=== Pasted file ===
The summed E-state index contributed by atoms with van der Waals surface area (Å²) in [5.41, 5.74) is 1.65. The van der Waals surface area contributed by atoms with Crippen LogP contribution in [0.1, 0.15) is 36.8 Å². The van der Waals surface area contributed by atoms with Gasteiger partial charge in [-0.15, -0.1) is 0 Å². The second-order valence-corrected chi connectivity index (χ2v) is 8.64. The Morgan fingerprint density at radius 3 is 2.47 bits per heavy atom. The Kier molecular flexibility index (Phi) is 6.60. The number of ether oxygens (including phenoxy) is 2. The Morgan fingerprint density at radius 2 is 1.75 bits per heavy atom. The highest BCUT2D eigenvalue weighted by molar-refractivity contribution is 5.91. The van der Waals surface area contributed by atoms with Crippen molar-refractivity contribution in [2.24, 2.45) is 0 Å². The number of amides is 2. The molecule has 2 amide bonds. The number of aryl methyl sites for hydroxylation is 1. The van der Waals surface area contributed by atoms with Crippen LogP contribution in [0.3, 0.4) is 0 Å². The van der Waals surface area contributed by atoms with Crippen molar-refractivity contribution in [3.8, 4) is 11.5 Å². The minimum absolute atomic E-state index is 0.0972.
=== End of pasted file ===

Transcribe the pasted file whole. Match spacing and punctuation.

The summed E-state index contributed by atoms with van der Waals surface area (Å²) in [5.41, 5.74) is 1.65. The van der Waals surface area contributed by atoms with Crippen LogP contribution in [0.1, 0.15) is 36.8 Å². The van der Waals surface area contributed by atoms with Gasteiger partial charge in [-0.15, -0.1) is 0 Å². The second-order valence-corrected chi connectivity index (χ2v) is 8.64. The Morgan fingerprint density at radius 3 is 2.47 bits per heavy atom. The Kier molecular flexibility index (Phi) is 6.60. The number of ether oxygens (including phenoxy) is 2. The Morgan fingerprint density at radius 2 is 1.75 bits per heavy atom. The highest BCUT2D eigenvalue weighted by molar-refractivity contribution is 5.91. The van der Waals surface area contributed by atoms with Crippen molar-refractivity contribution in [2.24, 2.45) is 0 Å². The number of amides is 2. The molecule has 2 amide bonds. The number of aryl methyl sites for hydroxylation is 1. The van der Waals surface area contributed by atoms with Crippen LogP contribution in [0.3, 0.4) is 0 Å². The van der Waals surface area contributed by atoms with Crippen molar-refractivity contribution in [3.8, 4) is 11.5 Å². The minimum absolute atomic E-state index is 0.0972.